What are the Models of Non-12-Step Programs?
There are several non-12-step programs of recovery that are successful in helping people who are addicted to drugs or alcohol. Some of them, and their models are as follows:
SMART recovery teaches members how to control addictive behaviors by placing the focus on underlying thoughts and emotions. The program also teaches members the skills they need to manage cravings and urges to use or drink for long-lasting recovery.
The SMART program is continually updated based on the latest in addiction science and recovery-based evidence, so members are consistently informed of new strategies that prove to be successful. The program has been recognized as an effective tool for overcoming addiction by organizations such as the National Institute on Drug Abuse and the American Academy of Family Physicians. However, it is not widely used in addiction treatment facilities.
How Does SMART Recovery Work?
SMART differs from traditional 12-step programs in that it considers itself to be self-empowering rather than suggesting that addicts are powerless over their addictions. Trained volunteers are available to help participants identify and examine specific addiction-related behaviors that need attention. Then, members are taught how to control those behaviors through self-reliance. The techniques used range from cognitive behavioral to motivational enhancement therapies.
SMART teaches participants recovery skills via a 4-point program. Participants use the SMART Recovery Handbook, which details the 4 points and contains tips and exercises to help maintain a drug- and alcohol-free life. The points in SMART’s program are not steps, so members are free to work on them in whatever order they choose, based on their individual situations.
- Point 1 – Building and maintaining motivation.This point addresses willingness to staying abstinent from drugs or alcohol, as that is an important element of long-lasting recovery. The members list their priorities and measure the costs and benefits of using or drinking versus remaining clean and sober.
- Point 2 – Coping with urges.This point examines triggers and cravings. Participants learn how to cope with triggers before they become full-blown cravings through various methods, including distraction techniques. This point also addresses how to overcome irrational beliefs about cravings and urges to use.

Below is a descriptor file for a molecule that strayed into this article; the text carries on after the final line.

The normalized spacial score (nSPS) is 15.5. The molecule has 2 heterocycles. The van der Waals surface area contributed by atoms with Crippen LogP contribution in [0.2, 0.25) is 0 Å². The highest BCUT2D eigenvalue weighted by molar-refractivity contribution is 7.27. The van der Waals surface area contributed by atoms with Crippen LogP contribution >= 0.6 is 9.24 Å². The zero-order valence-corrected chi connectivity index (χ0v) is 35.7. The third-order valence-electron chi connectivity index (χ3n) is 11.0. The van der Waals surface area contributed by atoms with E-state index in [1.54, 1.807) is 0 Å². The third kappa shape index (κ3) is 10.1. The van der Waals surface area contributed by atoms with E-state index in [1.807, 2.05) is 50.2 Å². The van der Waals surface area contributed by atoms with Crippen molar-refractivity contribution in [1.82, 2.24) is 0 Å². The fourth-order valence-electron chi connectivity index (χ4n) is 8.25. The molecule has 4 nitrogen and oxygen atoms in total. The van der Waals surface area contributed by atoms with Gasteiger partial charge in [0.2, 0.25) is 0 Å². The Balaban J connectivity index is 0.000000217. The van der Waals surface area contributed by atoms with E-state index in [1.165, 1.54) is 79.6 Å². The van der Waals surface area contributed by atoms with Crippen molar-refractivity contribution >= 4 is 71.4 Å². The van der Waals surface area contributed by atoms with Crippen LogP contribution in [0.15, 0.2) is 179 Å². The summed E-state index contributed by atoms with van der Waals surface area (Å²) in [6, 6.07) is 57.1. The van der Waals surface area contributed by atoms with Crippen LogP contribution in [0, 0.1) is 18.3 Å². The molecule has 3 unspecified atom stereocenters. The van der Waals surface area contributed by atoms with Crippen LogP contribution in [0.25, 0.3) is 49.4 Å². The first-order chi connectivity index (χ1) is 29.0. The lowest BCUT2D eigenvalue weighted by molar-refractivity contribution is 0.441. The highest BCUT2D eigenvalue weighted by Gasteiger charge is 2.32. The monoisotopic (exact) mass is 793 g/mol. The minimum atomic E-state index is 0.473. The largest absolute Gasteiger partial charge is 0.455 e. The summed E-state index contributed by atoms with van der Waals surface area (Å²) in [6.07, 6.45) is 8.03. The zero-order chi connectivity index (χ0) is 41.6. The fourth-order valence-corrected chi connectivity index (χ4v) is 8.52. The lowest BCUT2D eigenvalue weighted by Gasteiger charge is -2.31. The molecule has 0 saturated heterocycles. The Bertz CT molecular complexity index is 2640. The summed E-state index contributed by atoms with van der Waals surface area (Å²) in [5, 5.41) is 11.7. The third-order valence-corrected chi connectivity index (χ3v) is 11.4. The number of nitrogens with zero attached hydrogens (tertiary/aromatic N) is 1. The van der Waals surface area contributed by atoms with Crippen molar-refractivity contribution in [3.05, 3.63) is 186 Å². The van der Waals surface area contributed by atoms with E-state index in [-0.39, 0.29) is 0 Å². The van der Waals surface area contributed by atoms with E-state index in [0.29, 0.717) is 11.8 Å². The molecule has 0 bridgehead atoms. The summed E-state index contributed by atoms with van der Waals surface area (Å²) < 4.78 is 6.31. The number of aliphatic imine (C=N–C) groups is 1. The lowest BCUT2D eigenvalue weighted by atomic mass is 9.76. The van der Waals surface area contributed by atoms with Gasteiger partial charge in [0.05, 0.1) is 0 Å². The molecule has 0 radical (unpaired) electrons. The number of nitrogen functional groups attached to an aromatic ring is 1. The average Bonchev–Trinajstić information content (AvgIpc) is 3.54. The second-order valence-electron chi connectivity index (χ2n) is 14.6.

- Point 3 – Managing thoughts, feelings, and behaviors.Point three helps participants learn relapse prevention by paying attention to thoughts, feelings, and behaviors that can lead to drug or alcohol use. Self-acceptance and managing negative feelings (like depression and anxiety) are also covered at this point.
- Point 4 – Living a balanced life. Point four is about living a life of recovery. It’s a huge life change to decide to be sober, and there are learning curves and challenges along the way. This point teaches participants how to live life sober. Goal-setting and planning for the future are part of this point, as is making an inventory of what is important in participants’ lives.
LifeRing Secular Recovery
LifeRing Secular Recovery was founded in 2001. It is a non-profit, secular organization that is an alternative to traditional 12-step programs like Alcoholics Anonymous. The program believes that every person has the innate strength to overcome his or her addiction by weakening the “addict self” and strengthening the “sober self.”
LifeRing maintains that addicted people have the knowledge and inherent right to design their own program of recovery, which can be accomplished through the power of Pro-social reinforcement, community, and by making the single step of not using or drinking.
How Does LifeRing Secular Recovery Work?
The LifeRing program operates through the belief that the “addict self” and the “sober self” (“A” and “S”, respectively) are in conflict within those individuals who struggle with addiction. For those individuals, the voices of this internal conflict can be loud, distracting, and, at times, debilitating. When a person is in active addiction, the “A” overpowers the “S” and the person continues to drink or use substances.